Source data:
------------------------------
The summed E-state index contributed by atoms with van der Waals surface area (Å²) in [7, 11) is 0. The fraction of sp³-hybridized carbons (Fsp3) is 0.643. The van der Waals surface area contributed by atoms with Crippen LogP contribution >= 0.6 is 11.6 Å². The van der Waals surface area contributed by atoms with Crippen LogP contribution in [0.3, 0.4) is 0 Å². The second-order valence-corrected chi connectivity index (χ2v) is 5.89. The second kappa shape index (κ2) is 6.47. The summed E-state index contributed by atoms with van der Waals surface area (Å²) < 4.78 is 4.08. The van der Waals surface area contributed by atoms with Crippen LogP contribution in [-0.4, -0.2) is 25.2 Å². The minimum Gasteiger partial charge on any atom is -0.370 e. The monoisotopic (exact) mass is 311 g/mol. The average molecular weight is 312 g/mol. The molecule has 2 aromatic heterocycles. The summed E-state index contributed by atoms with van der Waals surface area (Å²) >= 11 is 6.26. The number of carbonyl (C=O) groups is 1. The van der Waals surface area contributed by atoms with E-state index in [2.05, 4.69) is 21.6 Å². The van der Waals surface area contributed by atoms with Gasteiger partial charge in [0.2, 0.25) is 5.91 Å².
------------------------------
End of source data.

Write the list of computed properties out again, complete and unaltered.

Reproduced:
The summed E-state index contributed by atoms with van der Waals surface area (Å²) in [7, 11) is 0. The fraction of sp³-hybridized carbons (Fsp3) is 0.643. The van der Waals surface area contributed by atoms with Crippen LogP contribution >= 0.6 is 11.6 Å². The van der Waals surface area contributed by atoms with Crippen LogP contribution in [0.3, 0.4) is 0 Å². The second-order valence-corrected chi connectivity index (χ2v) is 5.89. The second kappa shape index (κ2) is 6.47. The summed E-state index contributed by atoms with van der Waals surface area (Å²) < 4.78 is 4.08. The van der Waals surface area contributed by atoms with Crippen LogP contribution in [-0.4, -0.2) is 25.2 Å². The minimum Gasteiger partial charge on any atom is -0.370 e. The monoisotopic (exact) mass is 311 g/mol. The average molecular weight is 312 g/mol. The molecule has 2 aromatic heterocycles. The summed E-state index contributed by atoms with van der Waals surface area (Å²) >= 11 is 6.26. The number of carbonyl (C=O) groups is 1. The van der Waals surface area contributed by atoms with E-state index in [2.05, 4.69) is 21.6 Å². The van der Waals surface area contributed by atoms with Gasteiger partial charge in [0.2, 0.25) is 5.91 Å².